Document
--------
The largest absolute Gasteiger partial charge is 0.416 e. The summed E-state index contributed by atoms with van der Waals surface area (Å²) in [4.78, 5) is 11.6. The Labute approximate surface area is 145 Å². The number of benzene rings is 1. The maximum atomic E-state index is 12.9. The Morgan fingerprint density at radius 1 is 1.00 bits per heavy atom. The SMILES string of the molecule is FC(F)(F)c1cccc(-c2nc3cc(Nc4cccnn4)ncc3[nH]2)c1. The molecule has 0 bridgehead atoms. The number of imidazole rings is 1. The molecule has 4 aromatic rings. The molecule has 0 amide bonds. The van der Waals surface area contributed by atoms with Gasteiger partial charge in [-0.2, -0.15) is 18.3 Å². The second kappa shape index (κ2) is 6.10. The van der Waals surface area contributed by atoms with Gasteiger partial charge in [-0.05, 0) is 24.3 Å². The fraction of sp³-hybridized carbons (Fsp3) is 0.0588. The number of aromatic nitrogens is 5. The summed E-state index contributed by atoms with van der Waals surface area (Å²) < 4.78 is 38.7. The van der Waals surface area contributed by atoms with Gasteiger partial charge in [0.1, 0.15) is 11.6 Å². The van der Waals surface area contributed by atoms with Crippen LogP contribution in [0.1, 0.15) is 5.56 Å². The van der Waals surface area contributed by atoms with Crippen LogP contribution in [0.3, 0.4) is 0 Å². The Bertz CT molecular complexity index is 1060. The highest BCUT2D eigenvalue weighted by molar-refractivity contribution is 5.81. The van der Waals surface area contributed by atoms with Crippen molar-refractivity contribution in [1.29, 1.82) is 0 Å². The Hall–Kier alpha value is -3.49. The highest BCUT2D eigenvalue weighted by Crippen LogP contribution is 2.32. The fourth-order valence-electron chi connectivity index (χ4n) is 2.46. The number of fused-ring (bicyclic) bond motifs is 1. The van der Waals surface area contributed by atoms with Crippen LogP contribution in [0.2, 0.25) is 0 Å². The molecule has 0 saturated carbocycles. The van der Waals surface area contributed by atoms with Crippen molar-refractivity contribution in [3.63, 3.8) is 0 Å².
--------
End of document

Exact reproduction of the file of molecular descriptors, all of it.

The largest absolute Gasteiger partial charge is 0.416 e. The summed E-state index contributed by atoms with van der Waals surface area (Å²) in [4.78, 5) is 11.6. The Labute approximate surface area is 145 Å². The number of benzene rings is 1. The maximum atomic E-state index is 12.9. The Morgan fingerprint density at radius 1 is 1.00 bits per heavy atom. The SMILES string of the molecule is FC(F)(F)c1cccc(-c2nc3cc(Nc4cccnn4)ncc3[nH]2)c1. The molecule has 0 bridgehead atoms. The number of imidazole rings is 1. The molecule has 4 aromatic rings. The molecule has 0 amide bonds. The van der Waals surface area contributed by atoms with Gasteiger partial charge in [-0.2, -0.15) is 18.3 Å². The second kappa shape index (κ2) is 6.10. The van der Waals surface area contributed by atoms with Gasteiger partial charge in [-0.05, 0) is 24.3 Å². The fraction of sp³-hybridized carbons (Fsp3) is 0.0588. The number of aromatic nitrogens is 5. The summed E-state index contributed by atoms with van der Waals surface area (Å²) < 4.78 is 38.7. The van der Waals surface area contributed by atoms with Gasteiger partial charge in [0.1, 0.15) is 11.6 Å². The van der Waals surface area contributed by atoms with Crippen LogP contribution in [0.1, 0.15) is 5.56 Å². The van der Waals surface area contributed by atoms with Crippen LogP contribution in [0.3, 0.4) is 0 Å². The Bertz CT molecular complexity index is 1060. The highest BCUT2D eigenvalue weighted by molar-refractivity contribution is 5.81. The van der Waals surface area contributed by atoms with Crippen molar-refractivity contribution in [1.29, 1.82) is 0 Å². The Hall–Kier alpha value is -3.49. The highest BCUT2D eigenvalue weighted by Crippen LogP contribution is 2.32. The fourth-order valence-electron chi connectivity index (χ4n) is 2.46. The number of fused-ring (bicyclic) bond motifs is 1. The van der Waals surface area contributed by atoms with Crippen LogP contribution in [0.2, 0.25) is 0 Å². The molecule has 0 saturated carbocycles. The van der Waals surface area contributed by atoms with Crippen molar-refractivity contribution in [3.63, 3.8) is 0 Å².